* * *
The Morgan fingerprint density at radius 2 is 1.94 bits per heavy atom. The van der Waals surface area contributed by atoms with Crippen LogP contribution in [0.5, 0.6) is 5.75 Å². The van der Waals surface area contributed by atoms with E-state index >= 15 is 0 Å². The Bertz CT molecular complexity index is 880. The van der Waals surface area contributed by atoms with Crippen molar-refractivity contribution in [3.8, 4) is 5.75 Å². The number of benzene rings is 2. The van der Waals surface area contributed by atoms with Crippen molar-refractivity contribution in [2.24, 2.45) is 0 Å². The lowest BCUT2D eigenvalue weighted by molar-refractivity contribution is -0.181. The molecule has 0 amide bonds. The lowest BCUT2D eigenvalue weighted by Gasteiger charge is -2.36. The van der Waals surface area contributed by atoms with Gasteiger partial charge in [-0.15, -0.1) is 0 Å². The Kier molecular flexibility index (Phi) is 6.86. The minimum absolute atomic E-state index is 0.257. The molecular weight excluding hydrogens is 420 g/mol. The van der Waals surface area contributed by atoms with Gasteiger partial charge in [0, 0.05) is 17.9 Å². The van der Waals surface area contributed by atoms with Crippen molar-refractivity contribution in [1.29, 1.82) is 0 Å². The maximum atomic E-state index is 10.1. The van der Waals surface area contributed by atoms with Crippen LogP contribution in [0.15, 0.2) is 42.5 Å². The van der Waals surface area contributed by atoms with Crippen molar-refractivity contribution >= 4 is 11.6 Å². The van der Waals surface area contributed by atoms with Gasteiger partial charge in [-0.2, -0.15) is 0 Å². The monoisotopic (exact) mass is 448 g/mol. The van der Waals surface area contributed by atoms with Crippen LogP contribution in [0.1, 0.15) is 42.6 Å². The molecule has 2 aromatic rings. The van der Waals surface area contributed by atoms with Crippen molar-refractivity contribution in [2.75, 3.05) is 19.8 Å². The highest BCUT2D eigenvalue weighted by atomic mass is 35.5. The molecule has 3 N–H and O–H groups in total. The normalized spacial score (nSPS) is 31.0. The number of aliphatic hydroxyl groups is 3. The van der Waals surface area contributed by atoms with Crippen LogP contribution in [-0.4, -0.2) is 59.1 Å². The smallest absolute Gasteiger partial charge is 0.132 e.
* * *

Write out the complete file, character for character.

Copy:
The Morgan fingerprint density at radius 2 is 1.94 bits per heavy atom. The van der Waals surface area contributed by atoms with Crippen LogP contribution in [0.5, 0.6) is 5.75 Å². The van der Waals surface area contributed by atoms with E-state index >= 15 is 0 Å². The Bertz CT molecular complexity index is 880. The van der Waals surface area contributed by atoms with Crippen molar-refractivity contribution in [3.8, 4) is 5.75 Å². The number of benzene rings is 2. The van der Waals surface area contributed by atoms with Crippen molar-refractivity contribution in [2.24, 2.45) is 0 Å². The lowest BCUT2D eigenvalue weighted by molar-refractivity contribution is -0.181. The molecule has 0 amide bonds. The lowest BCUT2D eigenvalue weighted by Gasteiger charge is -2.36. The van der Waals surface area contributed by atoms with Gasteiger partial charge in [-0.15, -0.1) is 0 Å². The Kier molecular flexibility index (Phi) is 6.86. The minimum absolute atomic E-state index is 0.257. The molecular weight excluding hydrogens is 420 g/mol. The van der Waals surface area contributed by atoms with Gasteiger partial charge in [0, 0.05) is 17.9 Å². The van der Waals surface area contributed by atoms with Crippen molar-refractivity contribution in [1.29, 1.82) is 0 Å². The maximum atomic E-state index is 10.1. The van der Waals surface area contributed by atoms with Crippen LogP contribution in [0.15, 0.2) is 42.5 Å². The van der Waals surface area contributed by atoms with Crippen molar-refractivity contribution >= 4 is 11.6 Å². The van der Waals surface area contributed by atoms with Gasteiger partial charge in [-0.2, -0.15) is 0 Å². The monoisotopic (exact) mass is 448 g/mol. The van der Waals surface area contributed by atoms with Crippen LogP contribution in [0.1, 0.15) is 42.6 Å². The molecule has 2 aromatic rings. The van der Waals surface area contributed by atoms with Crippen molar-refractivity contribution in [2.75, 3.05) is 19.8 Å². The highest BCUT2D eigenvalue weighted by atomic mass is 35.5. The molecule has 3 N–H and O–H groups in total. The normalized spacial score (nSPS) is 31.0. The number of aliphatic hydroxyl groups is 3. The van der Waals surface area contributed by atoms with Crippen LogP contribution in [-0.4, -0.2) is 59.1 Å². The smallest absolute Gasteiger partial charge is 0.132 e.